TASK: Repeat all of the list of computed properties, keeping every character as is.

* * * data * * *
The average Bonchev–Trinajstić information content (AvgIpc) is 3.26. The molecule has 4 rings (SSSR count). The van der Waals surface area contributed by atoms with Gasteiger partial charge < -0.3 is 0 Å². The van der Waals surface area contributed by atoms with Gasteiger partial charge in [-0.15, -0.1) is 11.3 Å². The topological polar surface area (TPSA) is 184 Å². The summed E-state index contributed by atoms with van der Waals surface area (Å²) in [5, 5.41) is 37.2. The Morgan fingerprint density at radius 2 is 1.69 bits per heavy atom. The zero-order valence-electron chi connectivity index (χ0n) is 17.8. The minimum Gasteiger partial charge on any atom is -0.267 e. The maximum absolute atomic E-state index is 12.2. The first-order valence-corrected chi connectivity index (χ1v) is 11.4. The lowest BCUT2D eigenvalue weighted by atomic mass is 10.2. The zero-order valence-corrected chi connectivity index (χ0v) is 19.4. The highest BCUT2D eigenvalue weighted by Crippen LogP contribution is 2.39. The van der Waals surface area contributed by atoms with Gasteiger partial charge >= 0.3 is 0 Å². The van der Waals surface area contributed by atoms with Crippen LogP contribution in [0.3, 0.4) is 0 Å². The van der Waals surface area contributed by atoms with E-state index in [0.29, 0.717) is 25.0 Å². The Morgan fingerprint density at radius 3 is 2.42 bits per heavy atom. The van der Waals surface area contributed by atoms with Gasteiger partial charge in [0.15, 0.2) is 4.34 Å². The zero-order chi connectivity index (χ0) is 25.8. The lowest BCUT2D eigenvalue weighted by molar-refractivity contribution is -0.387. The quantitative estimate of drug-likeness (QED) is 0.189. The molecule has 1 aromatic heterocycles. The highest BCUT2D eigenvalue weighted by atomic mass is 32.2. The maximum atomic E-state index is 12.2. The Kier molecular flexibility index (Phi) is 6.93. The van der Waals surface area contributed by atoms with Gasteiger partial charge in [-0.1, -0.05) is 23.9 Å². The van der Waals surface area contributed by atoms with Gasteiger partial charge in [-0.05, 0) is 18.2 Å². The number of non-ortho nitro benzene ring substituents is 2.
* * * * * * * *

The average Bonchev–Trinajstić information content (AvgIpc) is 3.26. The molecule has 4 rings (SSSR count). The van der Waals surface area contributed by atoms with Gasteiger partial charge < -0.3 is 0 Å². The van der Waals surface area contributed by atoms with Gasteiger partial charge in [-0.15, -0.1) is 11.3 Å². The topological polar surface area (TPSA) is 184 Å². The summed E-state index contributed by atoms with van der Waals surface area (Å²) in [5, 5.41) is 37.2. The Morgan fingerprint density at radius 2 is 1.69 bits per heavy atom. The zero-order valence-electron chi connectivity index (χ0n) is 17.8. The minimum Gasteiger partial charge on any atom is -0.267 e. The maximum absolute atomic E-state index is 12.2. The first-order valence-corrected chi connectivity index (χ1v) is 11.4. The lowest BCUT2D eigenvalue weighted by atomic mass is 10.2. The zero-order valence-corrected chi connectivity index (χ0v) is 19.4. The highest BCUT2D eigenvalue weighted by Crippen LogP contribution is 2.39. The van der Waals surface area contributed by atoms with Gasteiger partial charge >= 0.3 is 0 Å². The van der Waals surface area contributed by atoms with Crippen LogP contribution in [0.3, 0.4) is 0 Å². The van der Waals surface area contributed by atoms with E-state index in [0.29, 0.717) is 25.0 Å². The Morgan fingerprint density at radius 3 is 2.42 bits per heavy atom. The van der Waals surface area contributed by atoms with Gasteiger partial charge in [0.15, 0.2) is 4.34 Å². The zero-order chi connectivity index (χ0) is 25.8. The lowest BCUT2D eigenvalue weighted by molar-refractivity contribution is -0.387. The quantitative estimate of drug-likeness (QED) is 0.189. The molecule has 1 aromatic heterocycles. The highest BCUT2D eigenvalue weighted by atomic mass is 32.2. The maximum atomic E-state index is 12.2. The Kier molecular flexibility index (Phi) is 6.93. The van der Waals surface area contributed by atoms with Gasteiger partial charge in [-0.1, -0.05) is 23.9 Å². The van der Waals surface area contributed by atoms with Gasteiger partial charge in [-0.05, 0) is 18.2 Å². The number of non-ortho nitro benzene ring substituents is 2.